White yarrow and mock strawberries

Mock Strawberries, White Yarrow, and Spiderwort

The white yarrow is coming into bloom on the mountain.

Yarrow (Achillea millefolium) is a wild edible, and we certainly have plenty of it, but like plantain and dandelion greens, it tends to be quite bitter and I don’t harvest or eat it. There are simply too many other delicious wild greens in June (honewort, heal-all, basswood, galinsoga, smartweed, and wood nettles, to name a few) I like more.

I added some lovely purple-tipped grasses to make this yarrow bouquet.

Yarrow and grass bouquet
Yarrow and grass bouquet

I remember mock strawberries (Duchesnea indica) from when I was a child; we called them Indian strawberries. They were originally found on the Indian subcontinent, which is where they got their species name.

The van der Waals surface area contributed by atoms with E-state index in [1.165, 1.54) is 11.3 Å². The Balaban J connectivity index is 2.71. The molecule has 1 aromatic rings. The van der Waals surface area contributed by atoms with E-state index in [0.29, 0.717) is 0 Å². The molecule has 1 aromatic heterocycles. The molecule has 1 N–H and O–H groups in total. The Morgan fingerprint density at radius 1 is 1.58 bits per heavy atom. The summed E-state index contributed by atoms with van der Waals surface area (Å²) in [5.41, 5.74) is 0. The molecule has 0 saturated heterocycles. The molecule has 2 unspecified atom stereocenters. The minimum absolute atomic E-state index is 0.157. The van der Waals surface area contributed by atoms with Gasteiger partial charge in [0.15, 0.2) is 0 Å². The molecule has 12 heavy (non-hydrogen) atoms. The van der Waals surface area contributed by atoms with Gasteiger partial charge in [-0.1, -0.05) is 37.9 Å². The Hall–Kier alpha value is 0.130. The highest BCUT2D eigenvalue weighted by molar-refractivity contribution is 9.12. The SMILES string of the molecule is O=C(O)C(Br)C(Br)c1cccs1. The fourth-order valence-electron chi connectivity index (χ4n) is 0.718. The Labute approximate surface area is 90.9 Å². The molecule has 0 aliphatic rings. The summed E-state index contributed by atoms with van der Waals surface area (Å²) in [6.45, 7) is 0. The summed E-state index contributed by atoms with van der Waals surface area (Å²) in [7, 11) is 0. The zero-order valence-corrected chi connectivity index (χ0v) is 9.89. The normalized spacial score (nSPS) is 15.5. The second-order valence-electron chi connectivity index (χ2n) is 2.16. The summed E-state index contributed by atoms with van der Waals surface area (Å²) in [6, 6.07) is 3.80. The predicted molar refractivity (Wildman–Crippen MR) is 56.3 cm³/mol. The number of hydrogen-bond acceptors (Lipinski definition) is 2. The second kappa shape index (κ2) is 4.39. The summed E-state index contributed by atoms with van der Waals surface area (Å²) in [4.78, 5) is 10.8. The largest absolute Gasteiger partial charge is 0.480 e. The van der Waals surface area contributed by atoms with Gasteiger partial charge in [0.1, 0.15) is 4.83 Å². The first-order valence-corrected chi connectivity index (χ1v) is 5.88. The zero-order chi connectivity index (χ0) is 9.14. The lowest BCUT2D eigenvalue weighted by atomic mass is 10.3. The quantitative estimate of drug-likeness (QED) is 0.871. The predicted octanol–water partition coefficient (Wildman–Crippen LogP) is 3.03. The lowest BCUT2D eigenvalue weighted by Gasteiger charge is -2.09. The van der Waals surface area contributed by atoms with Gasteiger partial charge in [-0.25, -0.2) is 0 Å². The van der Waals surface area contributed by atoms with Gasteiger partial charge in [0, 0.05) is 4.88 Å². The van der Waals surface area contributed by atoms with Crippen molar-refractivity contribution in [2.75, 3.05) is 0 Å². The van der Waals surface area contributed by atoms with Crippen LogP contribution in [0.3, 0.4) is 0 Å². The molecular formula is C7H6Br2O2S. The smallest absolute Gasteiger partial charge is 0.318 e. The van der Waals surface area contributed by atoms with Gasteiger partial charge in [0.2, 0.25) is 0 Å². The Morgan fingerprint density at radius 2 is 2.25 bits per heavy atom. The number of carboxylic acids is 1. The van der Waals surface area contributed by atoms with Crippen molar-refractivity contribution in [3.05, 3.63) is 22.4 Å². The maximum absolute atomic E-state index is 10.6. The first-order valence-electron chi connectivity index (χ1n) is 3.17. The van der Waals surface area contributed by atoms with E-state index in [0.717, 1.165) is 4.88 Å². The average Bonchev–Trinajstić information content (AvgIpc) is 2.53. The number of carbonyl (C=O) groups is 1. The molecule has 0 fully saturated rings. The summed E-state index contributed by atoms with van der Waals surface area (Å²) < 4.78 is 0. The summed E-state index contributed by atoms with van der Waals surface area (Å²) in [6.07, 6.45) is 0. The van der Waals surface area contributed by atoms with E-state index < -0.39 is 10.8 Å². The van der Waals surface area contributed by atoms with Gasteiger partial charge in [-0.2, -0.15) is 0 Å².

Along with what we called “sour clover” (and which I now know as wood sorrel) it was one of the two most frequently nibbled-on items in our suburban lawn.

White yarrow and mock strawberries
White yarrow and mock strawberries

There’s a big difference between mock strawberries and wild strawberries.

Mock strawberries have a yellow bloom while wild strawberries have a white one. Mock strawberries have very little flavor and the crunchy little balls on the outside of the fruit will easily crumble off in your hand. (I think of them as sprinkles.)

And while true wild strawberries grow hanging upright off of a stem like the kind you might have in your garden, mock strawberries grow upside down!

Mock strawberries (Duchesnea indica)
Mock strawberries (Duchesnea indica)

Still, I often pick and eat them (they have lots of vitamin C), or leave a small pile as an offering for the chipmunks, rabbits, and deer who love them.

Finally, here’s another wild edible I don’t typically harvest: the lovely spiderwort (Tradescantia virginiana). It grows happily in deep shade on tall, leafy stalks, and produces one to three glowing purple blooms. I’ve eaten spiderwort before, but mostly only the blooms. We have a lot of it blooming by our wild raspberry patch, and when we are up there picking berries, we tend to also eat spiderwort blooms.

Spiderwort
Spiderwort

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